John R. Dorsey built the original structure now known as the Damon House in 1837, on the corner of Duval and Clinton (now College Avenue) streets. It was sold on Dec. 14, 1838 to William Wilson. Originally from Vermont, Wilson re-located to the warmer climate of Tallahassee as he was suffering from tubercluosis. He owned and published the "Floridian and Advocate" from 1829-1837, and printed the "Laws of the Legislative Council of the Territory of Florida." beginning in 1828. He also owned Tallahassee's bookstore, sold in 1852, and opened Tallahassee's first public library, a "reading room" in the offices of the Floridian. William Wilson died in 1853.
George L. Damon purchased the Wilson House in 1858 at public auction from the estate of William Wilson. It was home to George, his wife Sarah, and their ten children. A second story was added to the home in 1888. George died in 1890. In 1892 a fire destroyed much of the house. It was rebuilt that same year, using the original foundations and basement. The Damon family and their descendants continued to occupy the house until it was sold in 1921 by Annie Damon to James C. Guerry. Guerry owned a clothing store in the 200 block of North Monroe Street.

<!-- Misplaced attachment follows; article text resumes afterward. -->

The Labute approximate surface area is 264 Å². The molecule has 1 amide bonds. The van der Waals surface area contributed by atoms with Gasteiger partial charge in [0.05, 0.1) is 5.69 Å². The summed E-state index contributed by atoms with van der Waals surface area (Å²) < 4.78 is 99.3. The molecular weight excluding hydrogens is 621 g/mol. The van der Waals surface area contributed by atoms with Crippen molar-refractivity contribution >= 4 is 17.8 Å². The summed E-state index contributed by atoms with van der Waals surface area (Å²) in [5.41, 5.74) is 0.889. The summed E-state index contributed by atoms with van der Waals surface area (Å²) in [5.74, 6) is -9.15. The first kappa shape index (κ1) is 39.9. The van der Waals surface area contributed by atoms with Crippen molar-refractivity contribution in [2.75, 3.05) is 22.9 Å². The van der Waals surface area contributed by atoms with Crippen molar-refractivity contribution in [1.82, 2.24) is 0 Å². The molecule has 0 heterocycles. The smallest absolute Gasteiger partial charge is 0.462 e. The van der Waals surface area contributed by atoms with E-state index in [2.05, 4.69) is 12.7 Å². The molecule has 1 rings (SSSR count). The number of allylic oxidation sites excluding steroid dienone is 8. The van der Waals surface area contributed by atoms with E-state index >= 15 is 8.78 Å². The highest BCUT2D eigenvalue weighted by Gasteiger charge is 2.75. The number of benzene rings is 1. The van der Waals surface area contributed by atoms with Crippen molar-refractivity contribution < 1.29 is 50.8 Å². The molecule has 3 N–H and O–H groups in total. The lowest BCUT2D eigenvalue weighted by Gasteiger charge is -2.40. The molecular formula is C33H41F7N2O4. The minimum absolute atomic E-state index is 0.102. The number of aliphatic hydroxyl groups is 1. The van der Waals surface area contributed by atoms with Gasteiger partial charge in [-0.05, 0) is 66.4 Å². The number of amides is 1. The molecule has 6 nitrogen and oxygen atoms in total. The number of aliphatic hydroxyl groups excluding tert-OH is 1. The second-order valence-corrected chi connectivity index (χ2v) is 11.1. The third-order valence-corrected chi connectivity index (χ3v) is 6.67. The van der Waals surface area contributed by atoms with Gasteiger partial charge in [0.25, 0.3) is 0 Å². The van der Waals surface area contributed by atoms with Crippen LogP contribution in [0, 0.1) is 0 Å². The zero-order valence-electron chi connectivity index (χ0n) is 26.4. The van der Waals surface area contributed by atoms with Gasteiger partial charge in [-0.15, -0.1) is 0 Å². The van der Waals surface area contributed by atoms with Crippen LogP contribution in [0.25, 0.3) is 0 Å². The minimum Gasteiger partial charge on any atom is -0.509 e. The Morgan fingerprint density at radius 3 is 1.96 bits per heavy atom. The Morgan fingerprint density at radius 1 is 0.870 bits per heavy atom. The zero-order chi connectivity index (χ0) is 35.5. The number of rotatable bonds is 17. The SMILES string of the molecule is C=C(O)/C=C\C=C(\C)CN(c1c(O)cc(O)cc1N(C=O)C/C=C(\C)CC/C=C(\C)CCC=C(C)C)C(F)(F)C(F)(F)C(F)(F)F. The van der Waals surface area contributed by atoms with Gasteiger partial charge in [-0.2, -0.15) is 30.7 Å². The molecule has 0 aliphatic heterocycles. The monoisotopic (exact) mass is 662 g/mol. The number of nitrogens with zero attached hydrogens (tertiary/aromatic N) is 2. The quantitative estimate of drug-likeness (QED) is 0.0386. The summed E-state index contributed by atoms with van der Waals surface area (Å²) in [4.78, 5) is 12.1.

The Guerry family lived in the house until it was sold to Vardi Weale in 1964. Weale transformed the house into a gift shop, "Vardi's" which was a popular location in Tallahasse until it's closing in 1973. At that time, the house was sold to "Shaw's Furniture Store" across the street, who sold it the following year to the law firm of Lewis & Lewis PA.
Then known as the Damon-Lewis house, the property underwent renovation, and served as a gathering place for Florida legislators and Lobbyists. In 1986, the Lewis family proposed relocating the house to the Village Green, but it was not possible at the time.
By 1987, the house had been acquired by the City of Tallahassee, and was scheduled for demolition to make way for a proposed hotel and parking garage. Instead, the Historic Tallahassee Preservation Board and Dean Talbot D'Alemberte convinced the City of Tallahassee to donate the house to the Florida State University College of Law to be restored as part of the Village Green project. The house was moved to the campus on January 19, 1988 and restored to the 1892 configuration of the house (as it was after the fire).
The Damon House, The Village Green, The Rotunda Building, were all dedicated the same day. It was Alumni Weekend, so brunches, dinners, a picnic lunch, receptions, meetings, and football were all part of the festivities.
Florida State Law Office of Development and Alumni Affairs
Today the Damon House proudly houses the Florida State Law Office of Development and Alumni Affairs. Law students and alumni also visit the second floor shop for Florida State Law merchandise!
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